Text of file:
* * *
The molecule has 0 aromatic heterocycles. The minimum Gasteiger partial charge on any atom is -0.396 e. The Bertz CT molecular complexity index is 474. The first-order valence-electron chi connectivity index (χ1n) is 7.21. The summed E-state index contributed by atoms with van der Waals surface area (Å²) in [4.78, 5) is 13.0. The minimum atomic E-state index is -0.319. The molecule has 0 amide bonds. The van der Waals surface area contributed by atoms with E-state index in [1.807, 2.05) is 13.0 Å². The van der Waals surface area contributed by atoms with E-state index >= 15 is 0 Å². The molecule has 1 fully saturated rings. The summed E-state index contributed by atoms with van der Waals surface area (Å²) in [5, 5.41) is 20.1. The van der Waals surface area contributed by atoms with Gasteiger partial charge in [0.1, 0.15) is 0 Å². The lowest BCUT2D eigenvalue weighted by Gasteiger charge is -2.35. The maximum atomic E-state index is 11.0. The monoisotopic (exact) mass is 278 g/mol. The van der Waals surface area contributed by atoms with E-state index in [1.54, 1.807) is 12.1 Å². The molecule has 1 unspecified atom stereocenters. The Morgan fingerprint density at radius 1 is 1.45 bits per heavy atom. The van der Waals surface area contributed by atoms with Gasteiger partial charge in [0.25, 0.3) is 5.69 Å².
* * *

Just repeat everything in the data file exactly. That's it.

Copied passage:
The molecule has 0 aromatic heterocycles. The minimum Gasteiger partial charge on any atom is -0.396 e. The Bertz CT molecular complexity index is 474. The first-order valence-electron chi connectivity index (χ1n) is 7.21. The summed E-state index contributed by atoms with van der Waals surface area (Å²) in [4.78, 5) is 13.0. The minimum atomic E-state index is -0.319. The molecule has 0 amide bonds. The van der Waals surface area contributed by atoms with E-state index in [1.807, 2.05) is 13.0 Å². The van der Waals surface area contributed by atoms with E-state index >= 15 is 0 Å². The molecule has 1 fully saturated rings. The summed E-state index contributed by atoms with van der Waals surface area (Å²) in [5, 5.41) is 20.1. The van der Waals surface area contributed by atoms with Gasteiger partial charge in [0.1, 0.15) is 0 Å². The lowest BCUT2D eigenvalue weighted by Gasteiger charge is -2.35. The maximum atomic E-state index is 11.0. The monoisotopic (exact) mass is 278 g/mol. The van der Waals surface area contributed by atoms with E-state index in [1.54, 1.807) is 12.1 Å². The molecule has 1 unspecified atom stereocenters. The Morgan fingerprint density at radius 1 is 1.45 bits per heavy atom. The van der Waals surface area contributed by atoms with Gasteiger partial charge in [0.25, 0.3) is 5.69 Å².